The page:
Let's be honest, the principle of changing over from a shallow- to a steep cam-throw with the respective valve-timing, is already well known to us. Indeed the effort was never before as low as it is here. Only one actuator in the middle, shifts a camshaft which is hollow-drilled and, for whatever reason, is made up of two parts.
We are of course, talking about the inlet-camshaft, with which one always starts when it's a matter of adapting the engine control to various working conditions while the engine is running. Have a look at the keyways in the middle and the finely worked cam-throws together with the rollers of the cam followers, you should be able to fathom the mechanism quite easily. Further explanations can be found in the video below.
The remarks from the manufacturers, concerning this process, are something quite new. One would like to know more about the differences in the four phases of the controlling:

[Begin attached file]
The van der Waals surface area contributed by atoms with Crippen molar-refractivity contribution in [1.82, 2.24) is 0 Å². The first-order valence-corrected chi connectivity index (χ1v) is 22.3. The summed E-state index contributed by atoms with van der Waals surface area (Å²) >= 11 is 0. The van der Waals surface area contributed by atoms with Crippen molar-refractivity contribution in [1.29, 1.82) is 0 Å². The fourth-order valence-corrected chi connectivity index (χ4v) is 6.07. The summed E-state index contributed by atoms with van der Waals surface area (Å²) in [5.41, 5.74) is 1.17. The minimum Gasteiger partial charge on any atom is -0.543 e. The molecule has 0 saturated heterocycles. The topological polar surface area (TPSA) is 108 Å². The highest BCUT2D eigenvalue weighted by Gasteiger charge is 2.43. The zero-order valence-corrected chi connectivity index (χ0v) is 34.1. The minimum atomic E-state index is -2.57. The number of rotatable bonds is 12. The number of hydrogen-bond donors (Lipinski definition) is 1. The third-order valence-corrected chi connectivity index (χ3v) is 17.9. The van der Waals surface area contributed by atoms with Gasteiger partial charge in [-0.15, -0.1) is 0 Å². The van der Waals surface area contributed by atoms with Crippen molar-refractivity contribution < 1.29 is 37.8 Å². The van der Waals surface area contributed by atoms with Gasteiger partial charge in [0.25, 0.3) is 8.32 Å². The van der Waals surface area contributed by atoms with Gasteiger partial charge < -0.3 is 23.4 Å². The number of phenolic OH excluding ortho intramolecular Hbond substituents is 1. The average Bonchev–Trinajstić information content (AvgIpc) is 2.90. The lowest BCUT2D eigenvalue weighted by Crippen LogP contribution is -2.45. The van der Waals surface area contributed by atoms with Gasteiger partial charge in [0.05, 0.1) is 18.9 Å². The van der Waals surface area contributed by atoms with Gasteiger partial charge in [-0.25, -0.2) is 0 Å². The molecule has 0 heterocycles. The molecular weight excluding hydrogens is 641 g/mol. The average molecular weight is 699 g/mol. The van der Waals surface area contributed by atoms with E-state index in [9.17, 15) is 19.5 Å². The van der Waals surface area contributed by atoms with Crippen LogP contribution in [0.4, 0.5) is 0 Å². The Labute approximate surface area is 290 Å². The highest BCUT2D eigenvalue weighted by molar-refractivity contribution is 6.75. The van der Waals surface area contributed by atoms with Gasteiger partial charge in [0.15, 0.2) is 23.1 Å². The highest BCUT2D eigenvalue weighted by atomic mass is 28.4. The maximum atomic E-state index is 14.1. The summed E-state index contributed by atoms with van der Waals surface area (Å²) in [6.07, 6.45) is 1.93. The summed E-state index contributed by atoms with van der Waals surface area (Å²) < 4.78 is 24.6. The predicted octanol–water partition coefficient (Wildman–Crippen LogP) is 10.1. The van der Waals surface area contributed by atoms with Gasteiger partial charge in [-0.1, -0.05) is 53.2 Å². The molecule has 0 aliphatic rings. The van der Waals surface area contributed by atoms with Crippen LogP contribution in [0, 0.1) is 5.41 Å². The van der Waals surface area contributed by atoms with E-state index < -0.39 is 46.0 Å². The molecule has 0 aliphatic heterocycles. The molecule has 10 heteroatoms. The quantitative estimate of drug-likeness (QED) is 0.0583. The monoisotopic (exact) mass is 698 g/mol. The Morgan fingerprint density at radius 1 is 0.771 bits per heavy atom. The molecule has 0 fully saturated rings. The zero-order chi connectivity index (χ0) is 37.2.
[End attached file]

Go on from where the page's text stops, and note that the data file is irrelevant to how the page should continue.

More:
1. Very low torque through the throttle flap and the shallow cam-throws. 2. Slightly increased torque through the shifting of the valve timing. 3. Higher demands through the increased use of the turbocharger. 4. Maximum torque through switching over to the large cam-throws.
Just give this a moment's thought: Should the driver require a bit more torque in the lower load-range, it's quite possible, that it's not the throttle-flap that is opened, but the intake camshaft that is shifted. Or in the higher load-range, when accelerating, the charging pressure is either increased or reduced with the simultaneous change-over to a steeper cam-throw.
These are all efforts, to avoid too much reduction of the air intake path. In addition, there are a certain amount of fireworks around the spark plugs through multiple ignition, and in the direct injection through more partial injecting, to ensure that during a weak transfer rate, the swirling is kept fairly constant. One can well imagine, the engine management has a lot of work to do. 05/15